“Look at me” culture leaves too many marks

By Marjorie “Slim” Woodruff

I attended a ranger program recently dealing with Leave No Trace. The ranger showed a picture of rock art, or “ancestral inscriptions” as archaeologists often refer to the practice.

We agreed that one does not touch or otherwise deface it. Then she flashed a shot of some modern graffiti nearby — think of a heart, two names and the word “forever.”  “Is this OK?”

“No” was the reaction that came easily from all of us. “But why? Isn’t it just modern rock art?” she asked.

Indeed. Why are 800-year-old handprints sacrosanct, but not if hacked onto rock walls on public land today? At Capitol Reef National Park in Utah, 19th century pioneers scratched their names and the date into the rocks. Why is this a no-no for the modern visitor?

The pioneers endured drought, famine, disease, and death in order to reach the West and scratch their names on the wall. The modern hiker had to drive 100 miles from the airport in air conditioning and then walk a good half-mile. Isn’t that “suffering” just as important?

One difference may be that now we have the written word, videos, social media and blogs to preserve our encounters with nature for eternity. Four thousand years ago, the only way some people had to express themselves was by drawing on the rocks.

 One could argue that ancient rock art is also sacred, places of power that record the history of the people. Yet some modern-day hikers claim that they, too, hold the land sacred, and that their writings on rock also record their history.

There are places in our public lands that are well-known worship sites. Devil’s Tower in Wyoming. Deer Creek narrows in the Grand Canyon. The Sacred Salt Mines on the Colorado River. But when the Park Service tries to close them to visitors to protect them, there is a hue and cry: “This land is just as important to me as it was to them!”

 I consider wilderness areas to be spiritual. But saying they are “sacred” to me would push the boundary. Appreciation and worship are not the same. I would posit that as dearly as I hold the Grand Canyon in my heart, the Grand Canyon is not the tradition in which I was raised, and I cannot, as the Hopi and Zuni can, claim the canyon to be my place of emergence.

 I was once privileged to attend a tour of rock art sites led by a Hopi. A New Age visitor proudly announced that her spirit guide was a Hopi shaman. I cringed, but our guide just nodded politely.

 For too many years, there existed a group of Anglo businessmen in Northern Arizona who dressed up and simulated Hopi and Zuni dances during the local rodeo. They claimed to be honoring and preserving Native religions. The Hopi rightly complained that they themselves honor and preserve the dances and ceremonies. They did not need “help.”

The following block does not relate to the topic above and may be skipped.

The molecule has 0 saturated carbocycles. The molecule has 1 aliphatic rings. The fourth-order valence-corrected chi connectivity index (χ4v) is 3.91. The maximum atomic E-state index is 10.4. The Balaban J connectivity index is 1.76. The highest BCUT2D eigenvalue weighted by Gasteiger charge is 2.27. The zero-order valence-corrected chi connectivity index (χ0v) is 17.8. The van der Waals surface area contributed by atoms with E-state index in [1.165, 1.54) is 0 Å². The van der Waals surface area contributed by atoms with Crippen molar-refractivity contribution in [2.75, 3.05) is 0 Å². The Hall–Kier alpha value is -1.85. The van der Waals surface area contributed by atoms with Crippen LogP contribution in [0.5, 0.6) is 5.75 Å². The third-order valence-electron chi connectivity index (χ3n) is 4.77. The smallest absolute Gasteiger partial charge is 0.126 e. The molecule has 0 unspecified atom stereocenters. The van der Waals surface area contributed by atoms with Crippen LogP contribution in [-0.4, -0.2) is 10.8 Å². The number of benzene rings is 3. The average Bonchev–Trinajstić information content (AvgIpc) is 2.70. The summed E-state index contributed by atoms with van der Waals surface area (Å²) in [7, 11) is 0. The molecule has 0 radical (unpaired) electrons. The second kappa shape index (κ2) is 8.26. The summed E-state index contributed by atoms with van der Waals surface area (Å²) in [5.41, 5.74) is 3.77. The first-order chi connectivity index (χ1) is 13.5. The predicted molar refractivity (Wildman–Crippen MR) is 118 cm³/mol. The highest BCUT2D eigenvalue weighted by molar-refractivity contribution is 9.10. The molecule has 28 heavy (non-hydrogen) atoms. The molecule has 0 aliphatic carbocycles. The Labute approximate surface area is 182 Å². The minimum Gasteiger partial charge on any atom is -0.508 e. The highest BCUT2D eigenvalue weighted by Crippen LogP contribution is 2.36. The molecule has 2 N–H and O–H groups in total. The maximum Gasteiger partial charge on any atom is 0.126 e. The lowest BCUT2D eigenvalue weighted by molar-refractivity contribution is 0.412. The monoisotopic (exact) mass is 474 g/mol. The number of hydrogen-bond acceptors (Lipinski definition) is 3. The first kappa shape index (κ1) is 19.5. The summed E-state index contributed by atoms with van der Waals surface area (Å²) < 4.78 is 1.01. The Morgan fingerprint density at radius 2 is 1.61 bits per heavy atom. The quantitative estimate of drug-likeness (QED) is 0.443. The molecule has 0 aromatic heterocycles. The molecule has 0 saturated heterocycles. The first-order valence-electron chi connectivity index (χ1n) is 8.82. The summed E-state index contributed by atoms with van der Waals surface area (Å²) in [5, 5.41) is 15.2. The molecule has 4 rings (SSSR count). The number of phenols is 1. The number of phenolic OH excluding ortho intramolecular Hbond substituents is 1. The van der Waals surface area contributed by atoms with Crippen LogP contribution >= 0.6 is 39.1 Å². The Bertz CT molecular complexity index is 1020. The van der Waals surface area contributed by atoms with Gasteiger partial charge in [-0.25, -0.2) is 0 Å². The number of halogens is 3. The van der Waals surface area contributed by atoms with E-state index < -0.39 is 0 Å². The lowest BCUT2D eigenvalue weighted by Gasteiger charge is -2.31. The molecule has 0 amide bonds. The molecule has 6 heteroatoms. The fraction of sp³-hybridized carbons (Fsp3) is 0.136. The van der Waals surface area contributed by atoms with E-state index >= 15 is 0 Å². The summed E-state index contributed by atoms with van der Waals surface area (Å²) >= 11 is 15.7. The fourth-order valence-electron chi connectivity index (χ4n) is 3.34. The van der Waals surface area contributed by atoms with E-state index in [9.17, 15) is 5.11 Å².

The Boy Scouts of America has appropriated Indigenous culture since the group’s founding in 1902. But backlash against Native regalia and dances have now prompted the Boy Scouts to advise troops to check with local tribes to ascertain if such activities are offensive. Even so, certain troops still perform Native dances as a form of “educational exploration.

 Lisa Aldred, the author of “Plastic Shamans and Astroturf Sun Dances,” argues that fetishizing masks made by Native Americans perpetuates the oppression that real Indian people experienced. You might ask whether appropriating rock art sites for our own use is part of this process.

 Native Americans have had their religion borrowed and taken over by Anglos for a long time, including building sweat lodges, fasting, using peyote and making rock circles.

 We also go much farther than appropriation as we destroy what we want to imitate. Modern graffiti is often deposited over centuries-old rock art, and in some parts of the country, rock art has been used for target practice. Stacking up rocks, painting rocks, scratching poetry into the walls — it’s all part of the “look at me!” culture.

 Would anyone spray paint over Leonardo DaVinci’s Last Supper? OK, someone probably would, but would anyone defend this vandalism?

 Let’s hope that selfies in the great outdoors lead to a good thing: As visitors record themselves standing next to rock art, they might keep their hands to themselves.

Photograph by Lloyd Bunk, courtesy of Unsplash

This column was published in the following newspapers:

02/01/2021 Rock Springs Rocket Miner Rock Springs WY
02/01/2021 Blue Mountain Eagle John Day OR
02/01/2021 Anchorage Daily Press Anchorage AK
02/02/2021 Wyoming Tribune Eagle Cheyenne WY
02/01/2021 Logan Herald Journal Logan UT
02/01/2021 Aspen Daily News Aspen CO
02/01/2021 Vail Daily Vail CO
02/01/2021 Livingston Enterprise Livingston MT
02/02/2021 Delta County Independent Delta CO
02/03/2021 Explore Big Sky Big Sky MT
02/02/2021 Twin Falls Times News Twin Falls ID
02/02/2021 Park Record Park City UT
02/02/2021 Kingman Daily Miner Kingman AZ
02/02/2021 Sterling Journal-Advocate Sterling CO
02/03/2021 Jackson Hole News & Guide Jackson Hole WY
02/03/2021 La Junta Tribune-Democrat La Junta CO
02/03/2021 Montrose Daily Press Montrose CO
02/03/2021 Big Horn County News Hardin MT
02/04/2021 Taos News Taos NM
02/04/2021 Moscow-Pullmand Daily News Moscow-Pullman ID
02/04/2021 Pagosa Springs Sun Pagosa Springs CO
02/05/2021 Las Vegas Sun Las Vegas NV
02/05/2021 Denver Post Denver CO
02/06/2021 Craig Daily Press Craig co
02/05/2021 Legrande Observer LeGrande OR
02/06/2021 Lake Havasu News Lake Havasu City AZ
02/06/2021 Rio Blanco Herald Times Meeker CO
02/07/2021 Pikes Peak Courier Woodland CO
02/08/2021 Del Norte Triplicate Crescent City CA
02/10/2021 Gallup Independent Gallup NM

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